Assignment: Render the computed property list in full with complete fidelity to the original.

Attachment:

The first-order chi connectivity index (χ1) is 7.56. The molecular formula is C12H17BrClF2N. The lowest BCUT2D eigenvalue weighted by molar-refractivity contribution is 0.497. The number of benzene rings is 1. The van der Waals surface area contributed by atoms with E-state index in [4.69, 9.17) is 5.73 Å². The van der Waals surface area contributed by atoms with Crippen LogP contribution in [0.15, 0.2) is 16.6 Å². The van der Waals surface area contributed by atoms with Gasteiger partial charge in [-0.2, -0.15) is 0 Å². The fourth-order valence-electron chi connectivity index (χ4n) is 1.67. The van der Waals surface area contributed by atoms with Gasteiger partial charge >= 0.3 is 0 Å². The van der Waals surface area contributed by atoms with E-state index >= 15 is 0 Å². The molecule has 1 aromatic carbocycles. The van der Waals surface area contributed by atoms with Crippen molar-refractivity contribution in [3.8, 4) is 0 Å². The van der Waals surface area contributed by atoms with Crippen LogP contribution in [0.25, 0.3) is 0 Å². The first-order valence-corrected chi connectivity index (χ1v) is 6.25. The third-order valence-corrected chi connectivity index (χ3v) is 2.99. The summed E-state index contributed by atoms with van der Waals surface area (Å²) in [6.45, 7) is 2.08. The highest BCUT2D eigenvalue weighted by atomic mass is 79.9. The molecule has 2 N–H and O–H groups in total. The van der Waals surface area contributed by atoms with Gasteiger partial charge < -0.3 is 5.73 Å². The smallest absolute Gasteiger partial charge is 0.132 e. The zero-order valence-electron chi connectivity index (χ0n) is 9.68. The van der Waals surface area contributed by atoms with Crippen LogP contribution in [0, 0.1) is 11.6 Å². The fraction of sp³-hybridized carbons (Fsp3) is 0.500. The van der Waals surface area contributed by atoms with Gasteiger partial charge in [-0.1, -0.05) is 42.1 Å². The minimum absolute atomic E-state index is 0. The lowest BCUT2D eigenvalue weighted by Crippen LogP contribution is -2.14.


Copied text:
The first-order chi connectivity index (χ1) is 7.56. The molecular formula is C12H17BrClF2N. The lowest BCUT2D eigenvalue weighted by molar-refractivity contribution is 0.497. The number of benzene rings is 1. The van der Waals surface area contributed by atoms with E-state index in [4.69, 9.17) is 5.73 Å². The van der Waals surface area contributed by atoms with Crippen LogP contribution in [0.15, 0.2) is 16.6 Å². The van der Waals surface area contributed by atoms with Gasteiger partial charge in [-0.2, -0.15) is 0 Å². The fourth-order valence-electron chi connectivity index (χ4n) is 1.67. The van der Waals surface area contributed by atoms with Gasteiger partial charge >= 0.3 is 0 Å². The van der Waals surface area contributed by atoms with E-state index >= 15 is 0 Å². The molecule has 1 aromatic carbocycles. The van der Waals surface area contributed by atoms with Crippen molar-refractivity contribution in [3.8, 4) is 0 Å². The van der Waals surface area contributed by atoms with Crippen LogP contribution in [0.25, 0.3) is 0 Å². The first-order valence-corrected chi connectivity index (χ1v) is 6.25. The third-order valence-corrected chi connectivity index (χ3v) is 2.99. The summed E-state index contributed by atoms with van der Waals surface area (Å²) in [6.45, 7) is 2.08. The highest BCUT2D eigenvalue weighted by atomic mass is 79.9. The molecule has 2 N–H and O–H groups in total. The van der Waals surface area contributed by atoms with Gasteiger partial charge < -0.3 is 5.73 Å². The smallest absolute Gasteiger partial charge is 0.132 e. The zero-order valence-electron chi connectivity index (χ0n) is 9.68. The van der Waals surface area contributed by atoms with Crippen LogP contribution in [0, 0.1) is 11.6 Å². The fraction of sp³-hybridized carbons (Fsp3) is 0.500. The van der Waals surface area contributed by atoms with Gasteiger partial charge in [-0.1, -0.05) is 42.1 Å². The minimum absolute atomic E-state index is 0. The lowest BCUT2D eigenvalue weighted by Crippen LogP contribution is -2.14.